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Voices: Giving Students the Right to Write

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Featured in EdNews Voices.

Students who write everyday for authentic reasons and real audiences know first hand the power of the written word. Kathy King-Dickman reminds us of the importance of empowering student voice through writing.

  • “Mrs. D., it’s not fair that we only have 3 minutes between passing periods!”
    “I agree. Write a persuasive letter about that and you can send it to the school board.”
  • “Mrs. D., it’s not fair that they called off our middle school ball game so the high school could play.”
    “I agree. Why don’t you write a letter to the athletic director about that?”
  • “Mrs. D., it’s not fair that you let Emily turn in her assignment late and no one else.”
    “Oh Laura, you are so right. I think you have finally found your topic for your persuasive essay!”

Many days my writers’ workshop began with the sounds of adolescents complaining about their lot in life and my response to write about it, so it wasn’t surprising when our principal brought us the following letter the day after school began last fall:

Dear Mrs. Hashbarger:

I’m writing this letter to tell you how bad this first day of middle school felt to me. I felt like all I did today was listen to the teachers give us rules upon rules, and the strange thing was, they didn’t feel like rules; they felt like threats. Let me tell you what I heard all day:

  • If I talk in class, I’ll get blue slips and warnings.
  • If I’m even a few minutes late for class once, I immediately have to go to a 30-minute detention.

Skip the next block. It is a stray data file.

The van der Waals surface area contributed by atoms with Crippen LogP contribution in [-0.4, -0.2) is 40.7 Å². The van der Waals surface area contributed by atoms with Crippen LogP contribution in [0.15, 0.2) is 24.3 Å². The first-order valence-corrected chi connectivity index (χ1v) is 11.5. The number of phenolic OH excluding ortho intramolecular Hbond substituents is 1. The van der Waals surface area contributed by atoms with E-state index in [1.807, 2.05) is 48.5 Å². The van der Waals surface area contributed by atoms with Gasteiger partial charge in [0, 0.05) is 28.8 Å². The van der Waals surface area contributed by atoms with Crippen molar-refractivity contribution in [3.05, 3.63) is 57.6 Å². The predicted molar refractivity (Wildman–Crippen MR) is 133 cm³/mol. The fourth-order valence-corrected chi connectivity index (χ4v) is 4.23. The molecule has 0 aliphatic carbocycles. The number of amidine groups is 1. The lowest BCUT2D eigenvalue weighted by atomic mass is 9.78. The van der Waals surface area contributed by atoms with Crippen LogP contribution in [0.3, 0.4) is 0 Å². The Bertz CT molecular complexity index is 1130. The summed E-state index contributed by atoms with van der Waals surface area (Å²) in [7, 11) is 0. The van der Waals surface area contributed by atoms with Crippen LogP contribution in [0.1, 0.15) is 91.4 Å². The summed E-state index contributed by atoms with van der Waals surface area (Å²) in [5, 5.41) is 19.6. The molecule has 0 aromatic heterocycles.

• If I laugh about anything not school related, it’s back to blue slips and warnings.

I hoped that today would be a fun day seeing friends and getting ready to start the school year. My friends at OMS had a barbeque that the teachers put on for them and what did we have? Our teachers threatening us to follow the rules, and they didn’t just do this for an hour or so, they did it for the whole day.

This letter closed with a powerful ending, convincing our entire staff to back off from the rules that we had been so determined to implement. This was from a seventh grader who earned an outstanding score on the Colorado state mandated writing test. (King-Dickman, 2011)

While reading Pathways to the Common Core (Calkins, Ehrenworth, and Lehman, 2012), I was delighted to read this passage:

Think of any cause that matters to you. Is it global warming? The growing gap between the rich and the poor? Or violence in video games? Whatever the cause, you probably believe that the world would be a better place if people who care about that cause had the courage and the literacy skills to make their views heard. If young people grow up learning to participate in logical, reasoned, evidenced-based arguments, this will mean that they are given a voice. Our democracy is dependent on educated, concerned citizenry, exercising the right to be heard. (p.137–138)